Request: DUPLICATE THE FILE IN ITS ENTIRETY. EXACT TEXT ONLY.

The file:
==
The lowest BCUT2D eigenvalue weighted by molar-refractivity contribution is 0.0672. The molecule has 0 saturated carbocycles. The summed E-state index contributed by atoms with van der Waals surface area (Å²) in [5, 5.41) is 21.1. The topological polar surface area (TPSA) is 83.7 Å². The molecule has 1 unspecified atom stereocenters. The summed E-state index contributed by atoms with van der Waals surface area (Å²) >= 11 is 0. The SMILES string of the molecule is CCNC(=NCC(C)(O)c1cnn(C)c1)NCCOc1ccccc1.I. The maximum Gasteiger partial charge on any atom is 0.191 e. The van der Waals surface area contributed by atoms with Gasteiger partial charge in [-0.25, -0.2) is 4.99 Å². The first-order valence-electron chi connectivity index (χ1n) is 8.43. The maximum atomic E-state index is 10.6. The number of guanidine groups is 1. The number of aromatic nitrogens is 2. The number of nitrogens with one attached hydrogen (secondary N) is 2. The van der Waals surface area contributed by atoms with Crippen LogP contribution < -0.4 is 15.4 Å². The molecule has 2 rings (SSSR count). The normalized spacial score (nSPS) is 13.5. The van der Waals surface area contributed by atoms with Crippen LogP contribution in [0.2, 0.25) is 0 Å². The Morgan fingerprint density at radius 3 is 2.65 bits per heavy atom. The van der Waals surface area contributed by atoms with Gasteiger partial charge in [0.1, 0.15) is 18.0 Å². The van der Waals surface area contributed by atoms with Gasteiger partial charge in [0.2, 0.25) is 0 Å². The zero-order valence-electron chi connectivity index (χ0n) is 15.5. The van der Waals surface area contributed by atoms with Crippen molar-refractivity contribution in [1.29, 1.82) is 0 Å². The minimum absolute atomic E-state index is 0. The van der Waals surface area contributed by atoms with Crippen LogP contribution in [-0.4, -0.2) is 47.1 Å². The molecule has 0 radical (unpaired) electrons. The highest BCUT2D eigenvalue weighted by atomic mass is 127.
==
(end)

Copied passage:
The lowest BCUT2D eigenvalue weighted by molar-refractivity contribution is 0.0672. The molecule has 0 saturated carbocycles. The summed E-state index contributed by atoms with van der Waals surface area (Å²) in [5, 5.41) is 21.1. The topological polar surface area (TPSA) is 83.7 Å². The molecule has 1 unspecified atom stereocenters. The summed E-state index contributed by atoms with van der Waals surface area (Å²) >= 11 is 0. The SMILES string of the molecule is CCNC(=NCC(C)(O)c1cnn(C)c1)NCCOc1ccccc1.I. The maximum Gasteiger partial charge on any atom is 0.191 e. The van der Waals surface area contributed by atoms with Gasteiger partial charge in [-0.25, -0.2) is 4.99 Å². The first-order valence-electron chi connectivity index (χ1n) is 8.43. The maximum atomic E-state index is 10.6. The number of guanidine groups is 1. The number of aromatic nitrogens is 2. The number of nitrogens with one attached hydrogen (secondary N) is 2. The van der Waals surface area contributed by atoms with Crippen LogP contribution < -0.4 is 15.4 Å². The molecule has 2 rings (SSSR count). The normalized spacial score (nSPS) is 13.5. The van der Waals surface area contributed by atoms with Crippen LogP contribution in [0.2, 0.25) is 0 Å². The Morgan fingerprint density at radius 3 is 2.65 bits per heavy atom. The van der Waals surface area contributed by atoms with Gasteiger partial charge in [0.1, 0.15) is 18.0 Å². The van der Waals surface area contributed by atoms with Gasteiger partial charge in [0.2, 0.25) is 0 Å². The zero-order valence-electron chi connectivity index (χ0n) is 15.5. The van der Waals surface area contributed by atoms with Crippen molar-refractivity contribution in [1.29, 1.82) is 0 Å². The minimum absolute atomic E-state index is 0. The van der Waals surface area contributed by atoms with Crippen LogP contribution in [-0.4, -0.2) is 47.1 Å². The molecule has 0 radical (unpaired) electrons. The highest BCUT2D eigenvalue weighted by atomic mass is 127.